Measuring your marketing efforts is only one step in a successful campaign or business initiative. You also need a strategy for improvement.
SEO (search engine optimization) has a lot of moving parts. To succeed, you need to see what is working and what isn’t. To properly evaluate your SEO performance, you’ll have to work your way backwards.
Measuring SEO Progress and Setting Goals
We all remember SMART goals, right?
- Reasonable and
We all use goals and goal setting in our lives. The same process can be applied to evaluating your SEO performance and setting up your strategy. Begin with the goals your organization looks to achieve and incorporate them in your approach to search engine optimization.
Here are common SMART SEO goals you may want to consider:
- Increase organic traffic
Look at the number of leads you’ll need to meet your business goals, and then determine how much more organic traffic you need to reach the goal.
- Increase quality of backlinks
Google ranks both the quality and number of backlinks. In search, this is a trust factor. If other sites use your backlinks, it shows they trust your content. Google rewards quality backlinks with better search ranking.
- Improve your conversion rate
The better you can convert a visitor to a customer, the stronger your business. First, collect data on your current baseline conversion rate, then take steps to improve it.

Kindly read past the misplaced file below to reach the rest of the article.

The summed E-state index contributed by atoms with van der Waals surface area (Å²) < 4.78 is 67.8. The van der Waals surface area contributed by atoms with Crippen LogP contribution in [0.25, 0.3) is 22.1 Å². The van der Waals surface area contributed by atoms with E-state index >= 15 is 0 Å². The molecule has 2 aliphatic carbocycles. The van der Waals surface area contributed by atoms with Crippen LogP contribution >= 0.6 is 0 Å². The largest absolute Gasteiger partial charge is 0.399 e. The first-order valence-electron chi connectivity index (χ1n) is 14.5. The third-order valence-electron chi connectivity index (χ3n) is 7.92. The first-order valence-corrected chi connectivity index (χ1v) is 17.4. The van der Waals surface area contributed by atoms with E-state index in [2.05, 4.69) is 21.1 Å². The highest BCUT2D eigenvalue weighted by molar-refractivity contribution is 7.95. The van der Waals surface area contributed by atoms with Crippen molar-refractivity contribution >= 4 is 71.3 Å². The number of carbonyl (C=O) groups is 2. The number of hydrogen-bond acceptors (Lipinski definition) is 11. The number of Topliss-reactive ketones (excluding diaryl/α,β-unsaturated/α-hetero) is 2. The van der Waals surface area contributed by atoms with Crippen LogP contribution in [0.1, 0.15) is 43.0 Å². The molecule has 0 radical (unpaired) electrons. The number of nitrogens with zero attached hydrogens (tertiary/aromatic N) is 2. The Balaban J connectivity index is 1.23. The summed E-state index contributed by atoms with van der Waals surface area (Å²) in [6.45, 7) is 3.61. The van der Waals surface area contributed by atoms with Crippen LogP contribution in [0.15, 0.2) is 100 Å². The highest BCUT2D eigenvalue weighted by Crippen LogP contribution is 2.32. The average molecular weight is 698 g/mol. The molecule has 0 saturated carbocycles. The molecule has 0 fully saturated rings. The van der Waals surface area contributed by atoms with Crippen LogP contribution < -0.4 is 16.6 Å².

- Increase the time spent on page(s)
Do visitors like your web content? If they do, they will spend more time reading and using it, and you have a better opportunity to convert them into a customer.
- Decrease the bounce rate
A “bounce” on your website is when a customer goes to one page and isn’t interacting with your content. A high bounce rate means your content doesn’t interest visitors, and you probably aren’t reaching your customer. You want to lower the bounce rate.
- Increase total organic traffic engagement (clicks, form submissions, email signups, etc.)
When visitors are using your website, filling out forms, doing research and otherwise engaging with your content, then they are more likely to become a customer. The higher you can push engagement, the more visitors you will convert.
Prioritizing and Measuring Your SEO Goals
Ready to get started? You have a few more things to do first.
Remember, SEO takes a lot of time and dedication. None of those goals will be achieved overnight, so it’s important to prioritize based on business initiatives.
Once you have nailed down priorities, it’s time to see how your current performance stacks up compared to where you want to go.
You likely have access and basic reporting set up within Google Analytics and Google Search Console. If not, take a look at our SEO Checklist on how to get started with both.
The KPIs you determine are most important will need internal benchmarks. Internal benchmarking is the process of measuring current performance metrics with organizational goals. Simply, you need to compare where you are against where you (and your business) want to go.
External benchmarking is measuring against competitors or industry leaders. This is good to keep an eye on, but as you get started, don’t be discouraged by external benchmarking. You will get there.
High Level Website Metrics
Your website metrics will often reveal themes in the data, themes which often reveal opportunities or threats to your business and goals. Common website metrics to track include: